Johannesburg - One of South Africa’s most beloved soccer teams, Orlando Pirates, said they would continue to play a friendly match with an Israeli team in Spain despite opposition from some lobby groups.
The football team released a statement yesterday explaining that the club had a long history of being vocal about political injustice and human rights issues, but they would continue with the match against Maccabi Tel Aviv.
“Orlando Pirates’ core functioning is governed by rules. It is to the rules that Orlando Pirates went when confronted with calls to withdraw from playing Maccabi Tel Aviv. There is no cultural boycott of any form by either the South African government, Fifa, or the host country that Orlando Pirates can base its refusal to play against Maccabi Tel Aviv on. Heeding a call from any other body would create a conflict within Orlando Pirates that would undermine the club’s values and history irreparably.”
The club said it was naturally conscious of the plight of the Palestinian people and of the many forces that seek a long-overdue solution to the IsraeliPalestinian conflict.
“Orlando Pirates stand with those that believe a path exists for men and women of courage to continue coming together to find a lasting solution that South Africa proved to the world can be found when there is a will and courage,” the club said.
It said it was participating in a pre-season camp organised by a Fifa match agent involving clubs from Africa, Asia, Europe and the Middle East.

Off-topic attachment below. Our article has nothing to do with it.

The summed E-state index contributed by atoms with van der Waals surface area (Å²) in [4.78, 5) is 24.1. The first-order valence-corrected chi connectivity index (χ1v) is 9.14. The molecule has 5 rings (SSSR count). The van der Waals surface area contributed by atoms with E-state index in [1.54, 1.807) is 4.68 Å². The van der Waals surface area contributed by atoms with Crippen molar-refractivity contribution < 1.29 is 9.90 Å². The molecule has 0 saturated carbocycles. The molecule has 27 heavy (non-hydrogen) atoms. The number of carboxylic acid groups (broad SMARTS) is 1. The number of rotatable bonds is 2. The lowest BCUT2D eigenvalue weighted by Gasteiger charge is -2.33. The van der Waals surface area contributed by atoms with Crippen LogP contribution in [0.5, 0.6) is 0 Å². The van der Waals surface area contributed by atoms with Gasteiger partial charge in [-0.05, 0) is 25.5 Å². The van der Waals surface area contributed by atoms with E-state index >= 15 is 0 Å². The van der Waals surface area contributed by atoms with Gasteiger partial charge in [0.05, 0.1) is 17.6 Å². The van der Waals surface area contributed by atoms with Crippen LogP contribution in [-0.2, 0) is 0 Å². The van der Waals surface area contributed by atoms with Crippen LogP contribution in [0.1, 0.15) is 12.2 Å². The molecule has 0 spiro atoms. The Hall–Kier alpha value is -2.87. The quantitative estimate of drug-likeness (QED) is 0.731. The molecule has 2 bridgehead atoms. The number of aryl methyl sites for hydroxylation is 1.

“Orlando Pirates have no hand in organising the event. In fact, Orlando Pirates needed to fulfil criteria qualifying us to participate. Orlando Pirates had no liaisons with any participating club or the organisers relating to fixtures. The fixtures were arrived at independently by the organisers. It is an important fact that all the participating clubs are Fifa affiliates regulated by Fifa statutes.”
Meanwhile, the Boycott, Divestment and Sanctions (BDS) coalition said there was nothing friendly about the match between Orlando Pirates and Maccabi Tel Aviv.
“There is nothing ‘friendly’ about playing Maccabi Tel Aviv, a team representing apartheid Israel. The reality of football for Palestinians is very different from that of Israelis, reminiscent of sport under apartheid South Africa,” BDS co-ordinator Roshan Dadoo said.
According to the BDS, last month a Palestinian football player, 24-year-old Omar Qatin, was killed by an occupation force soldier while he was helping his neighbours as illegal settlers rampaged through the West Bank town.
“There is now an international consensus that Israel commits the crime against humanity of apartheid as defined in the UN Apartheid Convention. The Palestinian people have made a call on the international community to boycott, divest and impose sanctions on apartheid Israel just as we called on the world to isolate apartheid South Africa,” Dadoo said.
On the other hand, the South African Jewish Board of Deputies welcomed the decision by Pirates to continue with their planned match. The organisation said it still believed in a two-state solution between Palestine and Israel.